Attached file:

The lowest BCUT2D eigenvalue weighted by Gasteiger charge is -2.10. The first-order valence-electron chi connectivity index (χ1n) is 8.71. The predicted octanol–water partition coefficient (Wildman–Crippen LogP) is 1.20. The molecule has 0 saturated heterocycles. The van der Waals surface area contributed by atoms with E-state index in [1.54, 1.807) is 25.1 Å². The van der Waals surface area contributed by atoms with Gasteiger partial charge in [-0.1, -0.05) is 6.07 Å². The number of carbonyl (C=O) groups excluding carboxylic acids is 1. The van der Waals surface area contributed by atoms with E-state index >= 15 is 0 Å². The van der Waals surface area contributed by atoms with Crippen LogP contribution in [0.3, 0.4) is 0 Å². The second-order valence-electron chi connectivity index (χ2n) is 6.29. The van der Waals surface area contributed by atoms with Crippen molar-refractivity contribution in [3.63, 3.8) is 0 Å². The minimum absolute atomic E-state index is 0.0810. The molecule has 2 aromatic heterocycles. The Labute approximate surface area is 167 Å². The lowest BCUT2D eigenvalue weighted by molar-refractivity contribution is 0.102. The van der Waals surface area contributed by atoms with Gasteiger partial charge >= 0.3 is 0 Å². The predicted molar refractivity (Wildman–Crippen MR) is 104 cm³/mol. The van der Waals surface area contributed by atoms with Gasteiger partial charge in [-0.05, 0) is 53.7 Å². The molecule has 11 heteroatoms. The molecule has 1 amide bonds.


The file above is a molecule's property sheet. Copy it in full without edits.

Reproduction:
The lowest BCUT2D eigenvalue weighted by Gasteiger charge is -2.10. The first-order valence-electron chi connectivity index (χ1n) is 8.71. The predicted octanol–water partition coefficient (Wildman–Crippen LogP) is 1.20. The molecule has 0 saturated heterocycles. The van der Waals surface area contributed by atoms with E-state index in [1.54, 1.807) is 25.1 Å². The van der Waals surface area contributed by atoms with Gasteiger partial charge in [-0.1, -0.05) is 6.07 Å². The number of carbonyl (C=O) groups excluding carboxylic acids is 1. The van der Waals surface area contributed by atoms with E-state index >= 15 is 0 Å². The van der Waals surface area contributed by atoms with Crippen LogP contribution in [0.3, 0.4) is 0 Å². The second-order valence-electron chi connectivity index (χ2n) is 6.29. The van der Waals surface area contributed by atoms with Crippen molar-refractivity contribution in [3.63, 3.8) is 0 Å². The minimum absolute atomic E-state index is 0.0810. The molecule has 2 aromatic heterocycles. The Labute approximate surface area is 167 Å². The lowest BCUT2D eigenvalue weighted by molar-refractivity contribution is 0.102. The van der Waals surface area contributed by atoms with Gasteiger partial charge >= 0.3 is 0 Å². The predicted molar refractivity (Wildman–Crippen MR) is 104 cm³/mol. The van der Waals surface area contributed by atoms with Gasteiger partial charge in [-0.05, 0) is 53.7 Å². The molecule has 11 heteroatoms. The molecule has 1 amide bonds.